We studied whether inflammation after myocardial infarction (MI) is a risk factor for recurrent coronary events and whether randomized treatment with pravastatin reduces that risk. A nested case-control design was used to compare C-reactive protein (CRP) and serum amyloid A (SAA) levels in prerandomization blood samples from 391 participants in the Cholesterol and Recurrent Events (CARE) trial who subsequently developed recurrent nonfatal MI or a fatal coronary event (cases) and from an equal number of age- and sex-matched participants who remained free of these events during follow-up (control subjects). Overall, CRP and SAA were higher among cases than control subjects (for CRP P=0.05; for SAA P=0.006) such that those with levels in the highest quintile had a relative risk (RR) of recurrent events 75% higher than those with levels in the lowest quintile (for CRP RR= 1.77, P=0.02; for SAA RR= 1.74, P=0.02). The study group with the highest risk was that with consistent evidence of inflammation (elevation of both CRP and SAA) who were randomly assigned to placebo (RR=2.81, P=0.007); this risk estimate was greater than the product of the individual risks associated with inflammation or placebo assignment alone. In stratified analyses, the association between inflammation and risk was significant among those randomized to placebo (RR=2.11, P=0.048) but was attenuated and nonsignificant among those randomized to pravastatin (RR=1.29, P=0.5). Evidence of inflammation after MI is associated with increased risk of recurrent coronary events. Therapy with pravastatin may decrease this risk, an observation consistent with a nonlipid effect of this agent.
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            Serum amyloid A-containing human high density lipoprotein 3. Density, size, and apolipoprotein composition.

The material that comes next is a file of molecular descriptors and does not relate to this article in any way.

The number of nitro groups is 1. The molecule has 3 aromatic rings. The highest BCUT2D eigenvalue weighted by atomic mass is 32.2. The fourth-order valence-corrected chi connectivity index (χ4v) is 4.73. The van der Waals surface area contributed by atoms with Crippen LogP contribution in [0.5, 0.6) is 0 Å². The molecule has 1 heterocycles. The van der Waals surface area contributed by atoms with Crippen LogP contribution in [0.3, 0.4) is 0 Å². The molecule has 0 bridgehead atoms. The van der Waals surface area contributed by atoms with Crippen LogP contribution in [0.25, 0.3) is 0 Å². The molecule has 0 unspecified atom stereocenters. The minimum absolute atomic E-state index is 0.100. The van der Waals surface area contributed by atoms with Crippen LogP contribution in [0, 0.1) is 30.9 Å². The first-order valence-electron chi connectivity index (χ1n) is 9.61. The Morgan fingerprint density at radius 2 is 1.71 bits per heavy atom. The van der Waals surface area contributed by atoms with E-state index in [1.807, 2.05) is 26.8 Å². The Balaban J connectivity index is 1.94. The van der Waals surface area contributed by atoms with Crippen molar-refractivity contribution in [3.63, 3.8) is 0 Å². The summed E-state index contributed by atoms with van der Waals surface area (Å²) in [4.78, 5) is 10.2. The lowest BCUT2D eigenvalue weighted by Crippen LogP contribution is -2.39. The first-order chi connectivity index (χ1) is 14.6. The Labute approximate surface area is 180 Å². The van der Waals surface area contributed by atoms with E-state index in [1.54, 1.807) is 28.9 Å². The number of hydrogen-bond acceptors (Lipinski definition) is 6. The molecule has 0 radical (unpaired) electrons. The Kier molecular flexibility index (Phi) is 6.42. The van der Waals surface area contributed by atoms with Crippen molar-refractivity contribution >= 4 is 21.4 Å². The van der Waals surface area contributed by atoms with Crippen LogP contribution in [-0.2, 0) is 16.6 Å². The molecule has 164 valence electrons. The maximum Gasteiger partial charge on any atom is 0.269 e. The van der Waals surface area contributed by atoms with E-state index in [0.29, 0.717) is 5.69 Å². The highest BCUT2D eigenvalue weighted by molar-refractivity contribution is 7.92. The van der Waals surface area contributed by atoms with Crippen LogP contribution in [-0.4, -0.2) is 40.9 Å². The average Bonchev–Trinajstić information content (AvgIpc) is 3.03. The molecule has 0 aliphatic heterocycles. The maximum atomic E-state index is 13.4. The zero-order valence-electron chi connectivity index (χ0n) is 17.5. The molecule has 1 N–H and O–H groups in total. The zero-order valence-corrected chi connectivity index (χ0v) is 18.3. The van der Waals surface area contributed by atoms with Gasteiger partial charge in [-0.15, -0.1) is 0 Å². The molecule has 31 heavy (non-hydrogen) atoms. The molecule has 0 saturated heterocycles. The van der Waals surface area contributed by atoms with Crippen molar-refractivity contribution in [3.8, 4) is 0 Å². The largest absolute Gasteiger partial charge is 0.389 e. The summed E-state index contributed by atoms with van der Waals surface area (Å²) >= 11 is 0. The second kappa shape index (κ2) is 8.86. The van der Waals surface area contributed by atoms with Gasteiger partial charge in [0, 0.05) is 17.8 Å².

Serum amyloid A protein (apo-SAA), an acute phase reactant, is an apolipoprotein of high density lipoproteins (HDL), in particular the denser subpopulation HDL3. The structure of HDL3 isolated from humans affected by a variety of severe disease states was investigated with respect to density, size, and apolipoprotein composition, using density gradient ultracentrifugation, gradient gel electrophoresis, gel filtration, and solid phase immunoadsorption. Apo-SAA was present in HDL particles in increasing amounts as particle density increased. Apo-SAA-containing HDL3 had bigger radii than normal HDL3 of comparable density. Purified apo-SAA associated readily with normal HDL3 in vitro, giving rise to particles containing up to 80% of their apoproteins as apo-SAA. The addition of apo-SAA resulted in a displacement of apo-A-I and an increase in particle size. Acute phase HDL3 represented a mixture of particles, polydisperse with respect to apolipoprotein content; for example, some particles were isolated that contained apo-A-I, apo-A-II, and apo-SAA, whereas others contained apo-A-I and apo-SAA but no apo-A-II. We conclude that apo-SAA probably associates in the circulation of acute phase patients with existing HDL particles, causing the remodeling of the HDL shell to yield particles of bigger size and higher density that are relatively depleted of apo-A-I.
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              Human serum amyloid A (SAA) protein: a prominent acute-phase reactant for clinical practice

               F De Beer,  E. Malle (1996)

                Author and article information

                Role: ND
                Role: ND
                Role: ND
                Role: ND
                Anales de Medicina Interna
                An. Med. Interna (Madrid)
                Arán Ediciones, S. L. (Madrid )
                February 2001
                : 18
                : 2
                : 56-60
                [1 ] Ciutat Sanitària i Universitària de Bellvitge Spain